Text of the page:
The kaleidoscope and nature’s capacity for infinite variety is the echo of divine wisdom, on display every day through sound, sight, taste and touch. It expands and contracts, inviting us to pray in a spontaneous manner; it is a flowing celebration of songs and whispers.

Seven snapshots: Tree tops in constant motion. A blanched white pregnant moon shining oddly in morning’s light. Calls and responses. Telepathic unison. Gentle winds growing stronger, signaling the light beige bilge of a sand storm. Clouds of strange asymmetrical shapes move in a rapid dance across the Jerusalem sky. A jogger with mask runs by, steeped in solitude.

And so, as this morning’s minyan winds down, the sun slowly rises, with light’s early summer ether warming the scene. I ask myself: “Are we, in fact, all apprentices in God’s mysterious ways, the daily revealing of endless possibilities of variation, dimension and rotation? Is this God’s own spontaneous prayer, hearkening us to join in delicate harmony, ego-less, timeless and primordial. Is it the balm that heals and calms? Is it ultimately the essences of being human, in the shadow of the divine?”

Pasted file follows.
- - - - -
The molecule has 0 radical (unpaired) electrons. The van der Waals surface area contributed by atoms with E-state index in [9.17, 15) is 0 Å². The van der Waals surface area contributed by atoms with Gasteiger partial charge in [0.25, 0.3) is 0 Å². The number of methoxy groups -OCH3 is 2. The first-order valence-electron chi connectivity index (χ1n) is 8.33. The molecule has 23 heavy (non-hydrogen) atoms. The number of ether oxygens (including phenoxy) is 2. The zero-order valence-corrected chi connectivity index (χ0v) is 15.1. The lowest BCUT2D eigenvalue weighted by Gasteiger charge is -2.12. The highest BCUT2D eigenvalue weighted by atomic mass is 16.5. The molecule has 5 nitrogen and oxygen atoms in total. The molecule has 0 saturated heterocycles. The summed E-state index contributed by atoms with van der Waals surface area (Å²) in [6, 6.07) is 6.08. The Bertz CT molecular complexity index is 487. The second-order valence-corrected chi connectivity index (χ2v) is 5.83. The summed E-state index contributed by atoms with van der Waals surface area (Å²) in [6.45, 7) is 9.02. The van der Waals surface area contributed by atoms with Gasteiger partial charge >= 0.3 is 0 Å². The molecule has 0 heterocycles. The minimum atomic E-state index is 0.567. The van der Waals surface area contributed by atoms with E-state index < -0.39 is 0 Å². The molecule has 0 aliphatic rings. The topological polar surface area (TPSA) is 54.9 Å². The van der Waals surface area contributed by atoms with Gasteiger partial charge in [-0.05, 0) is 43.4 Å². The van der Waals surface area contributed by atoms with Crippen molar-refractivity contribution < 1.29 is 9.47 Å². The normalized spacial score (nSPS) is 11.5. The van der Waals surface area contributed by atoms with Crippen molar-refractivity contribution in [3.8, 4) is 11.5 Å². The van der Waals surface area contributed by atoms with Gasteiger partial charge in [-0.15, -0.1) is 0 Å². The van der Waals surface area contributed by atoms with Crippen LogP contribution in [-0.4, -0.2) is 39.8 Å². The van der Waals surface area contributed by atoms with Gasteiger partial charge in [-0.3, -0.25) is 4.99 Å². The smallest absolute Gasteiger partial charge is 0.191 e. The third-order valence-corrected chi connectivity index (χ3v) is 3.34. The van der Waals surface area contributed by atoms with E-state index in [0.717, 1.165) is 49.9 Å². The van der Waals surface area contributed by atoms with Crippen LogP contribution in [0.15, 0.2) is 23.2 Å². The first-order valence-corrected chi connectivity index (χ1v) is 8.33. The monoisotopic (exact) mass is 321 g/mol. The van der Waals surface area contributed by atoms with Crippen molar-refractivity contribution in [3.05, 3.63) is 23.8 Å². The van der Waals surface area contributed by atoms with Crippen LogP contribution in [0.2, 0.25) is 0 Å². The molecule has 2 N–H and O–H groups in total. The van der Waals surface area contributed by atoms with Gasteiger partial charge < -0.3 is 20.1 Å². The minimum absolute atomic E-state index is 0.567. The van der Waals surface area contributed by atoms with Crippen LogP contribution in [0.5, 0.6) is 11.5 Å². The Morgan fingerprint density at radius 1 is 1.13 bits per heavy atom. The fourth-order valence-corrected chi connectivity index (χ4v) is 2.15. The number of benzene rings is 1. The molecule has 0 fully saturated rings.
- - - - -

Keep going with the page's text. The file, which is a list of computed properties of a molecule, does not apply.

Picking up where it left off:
Soon my thoughts drift elsewhere. Distant melodies emerge. I exit.

Aura, by Stephen Horenstein (for soprano saxophone)

Piece for Large Ensemble, by Stephen Horenstein (Musicians: Alto Saxophone –Roman Kunsman ; Bass –Eli Magen; Cello -Yuval Mesner; Drums –Jerry Garval and Oren Fried; Piano – Eli Mierri, Trombone –David Hillbery; Tenor Saxophone –Smulik Kowalski, Yaakov Meron; Tenor Saxophone, Baritone Saxophone –Mert Cam ; Tenor Saxophone (& Composition)–Stephen Horenstein; Artwork: Stephen Horenstein and Ruth Bensabath.

Soundaround Birds (recorded by the author). Please turn volume to maximum!

*Footnote: paragraph 5, second line: “At that time prayer was spontaneous”. Recommended reading on the subject: Biblical Prose Prayer (As a Window to the Popular Religion in Ancient Israel), by Moshe Greenberg, University of California Press: Berkeley, 1983. Especially recommended: Lecture 3 (Spontaneity vs. prescription in prayer; the validity of the evidence; lines of further inquiry; implications for the “higher” religion of the Hebrew Scriptures).

About the Author
Stephen Horenstein is a composer, researcher and educator. His repertoire of musical works has been performed and recorded worldwide. He has been a recipient of the Israel Prime Minister's Prize for Composers and the National Endowment of the Arts (USA). His teaching has included Bennington College, Brandeis University, Tel Aviv University, Jerusalem Academy of Music and Dance; residencies at Stanford University, York University, California Institute of the Arts, and others. He is Founder and Director of the Jerusalem Institute of Contemporary Music, established in 1988 to bring the music of our time to a wider audience.